Visual Maps and the LGN Receptor in Primates

The Theoretical Biophysics Group has expended a significant amount of effort in direct collaboration with experimentalists. Two such projects connected with neurobiology were studies of the function of visual maps in the cortex and the morphogenesis of the Lateral Geniculate Nucleus (LGN) in primates. An understanding of these systems will allow us to comprehend the formation and function of neural maps, addressing the fundamental issue of how stimuli are interpreted.

Two collaborations in neurobiology, involving two separate experimental laboratories, led to a better understanding of the morphogenesis of so-called brain maps. One project concentrated on the Lateral Geniculate Nucleus (LGN) [1, 2] in primates. The symbiosis of simulation and experiment led to the testing and refinement of a three-dimensional model of LGN morphogenesis. The second collaboration had demonstrated in the first phase that maps in the primary visual cortex of macaque's can be rationalized theoretically. Subsequently, the collaboration performed a thorough critical test of many existing models of visual map formation [3], benchmarking against experimental data provided by our collaborators. Several of the existing models were shown to be inconsistent with the experimental data, although it was not possible to identify a single model which was clearly most consistent.

Ocular Dominance Columns in the Visual Cortex

In collaboration with G. Blasdel, Harvard University, we compared theoretical models and experimental data for the visual cortex. Because of the complexity of map formation, these studies required the use of a CM-5 massively parallel machine. Experimental evidence reveals that the cells in the mammalian visual cortex are preferentially stimulated by one of the two eyes. Furthermore, they respond more strongly to gratings of particular orientation. Cells with similar detection properties are arranged in columns between pia and white matter. Imaging techniques which improve characterization of striate cortex cells have been developed and have led to a refined picture of map organization.

Later work has suggested that the ocular dominance columns are not pre-specified, but instead emerge from an activity-driven self-organizing process. For example, the occlusion of one eye leads to dramatic (semi-reversible) changes in the lateral organization of ocular dominance. Many different theoretical models have been proposed, but the different approaches have rarely been thoroughly compared or tested against experimental data.

We critically evaluated the most prominent and successful of these models using recent data obtained from monkey striate cortex. Although many of the models are based on quite different assumptions, we found that most produced maps which qualitatively resembled the experimental ones [4]. However, several models were inconsistent and could thus be ruled out as sufficient models for macaque map structure and development.

Lateral Geniculate Nucleus of Primates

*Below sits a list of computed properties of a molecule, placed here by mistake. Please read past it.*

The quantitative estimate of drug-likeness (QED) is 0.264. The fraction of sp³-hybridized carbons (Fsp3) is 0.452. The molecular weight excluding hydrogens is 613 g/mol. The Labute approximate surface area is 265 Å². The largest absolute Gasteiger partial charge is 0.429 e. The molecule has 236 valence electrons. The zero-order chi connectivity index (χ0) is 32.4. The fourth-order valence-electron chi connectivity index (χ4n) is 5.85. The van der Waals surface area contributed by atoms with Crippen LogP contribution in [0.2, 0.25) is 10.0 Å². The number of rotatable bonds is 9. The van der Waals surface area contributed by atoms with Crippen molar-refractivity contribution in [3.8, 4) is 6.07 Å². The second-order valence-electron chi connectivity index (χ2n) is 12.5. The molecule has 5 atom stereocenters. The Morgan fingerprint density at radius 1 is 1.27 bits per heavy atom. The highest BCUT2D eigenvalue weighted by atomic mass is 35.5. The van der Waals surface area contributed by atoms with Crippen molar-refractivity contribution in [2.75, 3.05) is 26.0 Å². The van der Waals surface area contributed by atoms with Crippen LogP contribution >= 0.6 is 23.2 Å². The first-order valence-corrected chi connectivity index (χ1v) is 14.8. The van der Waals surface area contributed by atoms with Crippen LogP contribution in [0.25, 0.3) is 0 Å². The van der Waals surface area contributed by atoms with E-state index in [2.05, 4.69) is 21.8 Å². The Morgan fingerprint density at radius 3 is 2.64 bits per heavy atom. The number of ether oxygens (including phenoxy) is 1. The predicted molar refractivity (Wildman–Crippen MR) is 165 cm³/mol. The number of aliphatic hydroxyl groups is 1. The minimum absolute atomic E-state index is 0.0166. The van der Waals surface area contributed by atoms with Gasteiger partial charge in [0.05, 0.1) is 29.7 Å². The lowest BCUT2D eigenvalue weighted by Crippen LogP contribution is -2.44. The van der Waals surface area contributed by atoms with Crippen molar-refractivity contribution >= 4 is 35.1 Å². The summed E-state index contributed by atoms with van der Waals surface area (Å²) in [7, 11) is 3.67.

Even though brain morphology exhibits considerable individuality, there are certain features which are often repeated. The Lateral Geniculate Nucleus (LGN), which is part of the mammalian visual system, has such a repeatable feature --- the correlation (co-localization) of two features in the LGN structure. These features are the presence of cell-free gaps in some of the layers and an extended, abrupt transition from a six-layered to a four-layered laminar structure.

In collaboration with Joseph Malpeli, experimental neurobiologist in the Psychology Department of the University of Illinois, we have tested the hypothesis that optic disk gaps in LGN trigger the laminar transition. We developed and tested a three-dimensional model for LGN morphogenesis which rests on the causal relationship between the optic disk gaps and the laminar transition. We believe this is the first detailed and realistic three-dimensional model of brain morphogenesis.

Our model explains the correlation by positing a causal relationship. The gaps destabilize the propagation of the six-layer pattern, which triggers a transition to the more quickly spreading four-layer pattern. Thus, the resulting boundary between four- and six-layer laminar patterns is caused by the gaps. The shape of the transition surfaces is determined by the different propagation velocities of the four- and six-layer patterns.

This prediction was confirmed using numerical simulations of the model. The experimental data used to develop the model pertained to the macaque primates. Our model suggests the same feature correlation in chimpanzee and human primate species, and is confirmed in three-dimensional reconstruction of human LGN, even though the locations of the optic disk and transition surface are different in all three primates.


Publications Database Morphogenesis of the lateral geniculate nucleus: How singularities affect global structure. Svilen Tzonev, Joseph Malpeli, and Klaus Schulten. In G. Tesauro, D. Touretzky, and T. Leen, editors, Advances in Neural Information Processing Systems 7, pp. 133-140, Cambridge, Mass and London, England, 1995. MIT Press. A three-dimensional model of the morphogenesis of the rhesus lateral geniculate nucleus. Svilen Tzonev, Joseph Malpeli, and Klaus Schulten. Beckman Institute Technical Report, University of Illinois, 1998. Models of orientation and ocular dominance columns in the visual cortex: A critical comparison. Edgar Erwin, Klaus Obermayer, and Klaus Schulten. Neural Computation, 7:425-468, 1995. A critical comparison of models for orientation and ocular dominance columns in the striate cortex. Edgar Erwin, Klaus Obermayer, and Klaus Schulten. In G. Tesauro, D. Touretzky, and T. Leen, editors, Advances in Neural Information Processing Systems 7, pp. 93-100. MIT Press, Cambridge, Mass and London, England, 1995.

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